Malta: Africans' way station to the EU

Island nation struggles with a flood of illegal migrants bound for Europe.

By , Contributor to The Christian Science Monitor

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    HOME FOR MIGRANTS: This old school was supposed to provide free housing for 700 people, but now holds 1,200.
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    Anti-immigrant graffiti now adorns Malta walls.
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Shaqaale Hassan handed $1,000 to people traffickers, confident it would secure his passage from Libya to Italy, and the European Union's sprawling labor market.

Instead, after three days adrift in the Mediterranean Sea, the small speed boat carrying the 23-year-old Somali and two dozen other illegal migrants was intercepted by a European Union patrol and the passengers were taken to a detention center on the nearby island of Malta – the EU's smallest member state.

Mr. Hassan says that he fled Mogadishu, Somalia, after a close friend was killed in cross-fire between militias. But after five months on Malta he says his prospects are limited. "The Maltese people don't want us. There's no work here and when we find a job we are paid nothing," he says. "In Somalia you live or you die, ... Here I am not dying, but I am not alive. I want to go to Italy."

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He is among nearly 2,500 Africans – the majority from Somalia, Eritrea, Ethiopia, and Sudan – to arrive this year. At least 550 other migrants fleeing war and poverty are reported to have died during the journey, although the actual toll is likely to be much higher.

By virtue of its geography, this 112-square-mile rock is now on the front line of the EU's battle to stem illegal immigration. Since 2002, the Maltese government has processed 11,500 refugees and economic migrants.

In a bid to shut the Mediterranean door to Europe, the EU's 27 leaders have pledged to tighten border controls and fill gaps in the labor market with workers from their nations. Yet the boats keep coming, challenging the dangerous seas and stepped-up EU sea and air patrols.

Each crossing season, roughly between March and September, brings a ratcheting-up of racial tension as the patriotic, ethnically homogenous, and highly politicized Maltese clash with the migrants. Anti-immigrant graffiti is now common on the sandstone walls of Valletta, Malta's capital.

"There's an ugly xenophobia developing here and the government carries some responsibility for that," says Neil Falzon, the local representative of the United Nations High Commissioner for Refugees. "It keeps trying to sell the idea that Malta can't cope. The truth is that it has to. The government should be leading the process of integrating them with jobs, education, and homes instead of taking part in this kind of national hysteria."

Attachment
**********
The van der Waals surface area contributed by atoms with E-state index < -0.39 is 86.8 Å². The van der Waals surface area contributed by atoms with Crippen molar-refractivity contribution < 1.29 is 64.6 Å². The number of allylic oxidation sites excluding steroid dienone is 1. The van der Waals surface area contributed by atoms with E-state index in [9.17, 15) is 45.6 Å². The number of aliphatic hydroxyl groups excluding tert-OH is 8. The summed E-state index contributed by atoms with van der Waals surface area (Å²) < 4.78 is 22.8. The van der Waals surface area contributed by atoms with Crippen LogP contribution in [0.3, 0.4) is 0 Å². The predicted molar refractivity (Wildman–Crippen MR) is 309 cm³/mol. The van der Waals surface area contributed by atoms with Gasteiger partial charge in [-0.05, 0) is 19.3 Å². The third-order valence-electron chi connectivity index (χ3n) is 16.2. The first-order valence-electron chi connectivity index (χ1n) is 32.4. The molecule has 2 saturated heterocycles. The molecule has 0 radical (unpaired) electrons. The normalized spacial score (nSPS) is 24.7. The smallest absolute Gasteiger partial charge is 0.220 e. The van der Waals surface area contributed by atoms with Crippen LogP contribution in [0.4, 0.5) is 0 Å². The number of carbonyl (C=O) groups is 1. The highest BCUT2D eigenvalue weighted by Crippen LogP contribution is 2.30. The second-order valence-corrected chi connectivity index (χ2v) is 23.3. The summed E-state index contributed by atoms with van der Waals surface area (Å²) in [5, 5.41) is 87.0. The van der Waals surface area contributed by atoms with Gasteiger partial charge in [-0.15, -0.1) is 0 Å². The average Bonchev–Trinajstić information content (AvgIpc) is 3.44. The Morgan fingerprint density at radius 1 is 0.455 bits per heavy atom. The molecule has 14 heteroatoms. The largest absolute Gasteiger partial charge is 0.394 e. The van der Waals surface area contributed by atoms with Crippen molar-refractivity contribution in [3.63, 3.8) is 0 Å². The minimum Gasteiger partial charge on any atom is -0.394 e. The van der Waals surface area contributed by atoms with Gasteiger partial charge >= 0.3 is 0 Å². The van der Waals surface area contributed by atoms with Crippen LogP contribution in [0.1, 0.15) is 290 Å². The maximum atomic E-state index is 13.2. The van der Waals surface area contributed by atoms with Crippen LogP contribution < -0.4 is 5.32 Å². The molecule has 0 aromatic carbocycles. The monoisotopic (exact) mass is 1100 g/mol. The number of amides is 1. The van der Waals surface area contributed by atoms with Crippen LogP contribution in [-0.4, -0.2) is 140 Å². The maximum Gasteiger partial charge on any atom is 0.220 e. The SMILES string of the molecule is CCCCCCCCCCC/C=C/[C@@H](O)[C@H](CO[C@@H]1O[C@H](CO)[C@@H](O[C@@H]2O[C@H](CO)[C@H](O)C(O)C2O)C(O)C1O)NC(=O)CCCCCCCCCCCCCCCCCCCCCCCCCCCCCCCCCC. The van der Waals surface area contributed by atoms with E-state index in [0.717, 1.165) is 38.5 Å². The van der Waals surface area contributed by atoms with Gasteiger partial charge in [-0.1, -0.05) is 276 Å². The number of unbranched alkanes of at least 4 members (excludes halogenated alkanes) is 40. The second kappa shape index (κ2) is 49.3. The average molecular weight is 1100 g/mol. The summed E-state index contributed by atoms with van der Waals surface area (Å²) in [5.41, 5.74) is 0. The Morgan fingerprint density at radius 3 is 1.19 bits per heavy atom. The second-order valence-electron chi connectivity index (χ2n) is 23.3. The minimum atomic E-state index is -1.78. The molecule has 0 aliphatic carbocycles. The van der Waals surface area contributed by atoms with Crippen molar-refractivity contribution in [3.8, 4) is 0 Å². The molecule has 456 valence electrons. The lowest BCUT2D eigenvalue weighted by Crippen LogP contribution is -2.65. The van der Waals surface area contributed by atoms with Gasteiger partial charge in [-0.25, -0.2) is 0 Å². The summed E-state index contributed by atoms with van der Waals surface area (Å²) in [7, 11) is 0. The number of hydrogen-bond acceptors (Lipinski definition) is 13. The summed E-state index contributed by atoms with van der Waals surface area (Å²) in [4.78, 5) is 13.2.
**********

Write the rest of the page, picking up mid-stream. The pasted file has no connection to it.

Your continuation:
Malta is the only EU nation to automatically detain all illegal migrants for up to 18 months – there are currently 2,000 in the ramshackle camps. It is a policy widely condemned as inhumane and potentially in violation of the Geneva Convention.

Hassan was released in September and granted humanitarian protection – a status given to all refugees from Somalia. He now works six hours a day on a building site earning €3.50 an hour ($4.90) and shares a bunk bed in an overcrowded, squalid center established to house newcomers with nowhere else to go.

Existing European rules – known as the Dublin II Convention – say Hassan cannot move from the country where he claimed asylum. The center-right Nationalist Party government is frantically lobbying the European Commission to revise the law; it says the island's resources have been stretched to breaking point by the sudden migrant influx.

"When the first boat came we thought we would have 100 people to look after so we built a temporary detention center for them. Within a week, it [held] 200 people and it hasn't stopped since," explains Carmelo Mifsud Bonnici, Malta's minister for justice and home affairs. "These people don't want to come here, they want to go to Italy, Germany, or Holland where they have family or contacts. We're a small island and this problem is bigger than us."

So far, the EU has responded by setting up a €5 million ($7 million) fund to induce asylum seekers to return home with a "resettlement grant." The US has also offered entry to 200 of Malta's Somalis, and pledged to take up to 400 more next year. While this is welcome, Dr. Bonnici says the measures fall short of what is needed.

Local activists are urging Malta's government to soften its attitude to migrants. They estimate that 98 percent of young migrants do not receive education. Around half of the 4,000 migrants who have been released from detention live in two cramped, unsanitary centers. The migrants take the manual-labor jobs shunned by an increasingly well educated Maltese population. But the concept of a settled African population is still anathema to many Maltese.

"The result will be a social catastrophe," says Father Joseph Cassar of the Jesuit Refugee Service, which does advocacy work for migrants. "In five years I fear we'll see ghettoes, social unrest, and a rise of far-right politics.

"These people are running from the extremes of human behavior – torture, rape, and violence – and deep poverty. It cannot be right to treat them with contempt in Europe."

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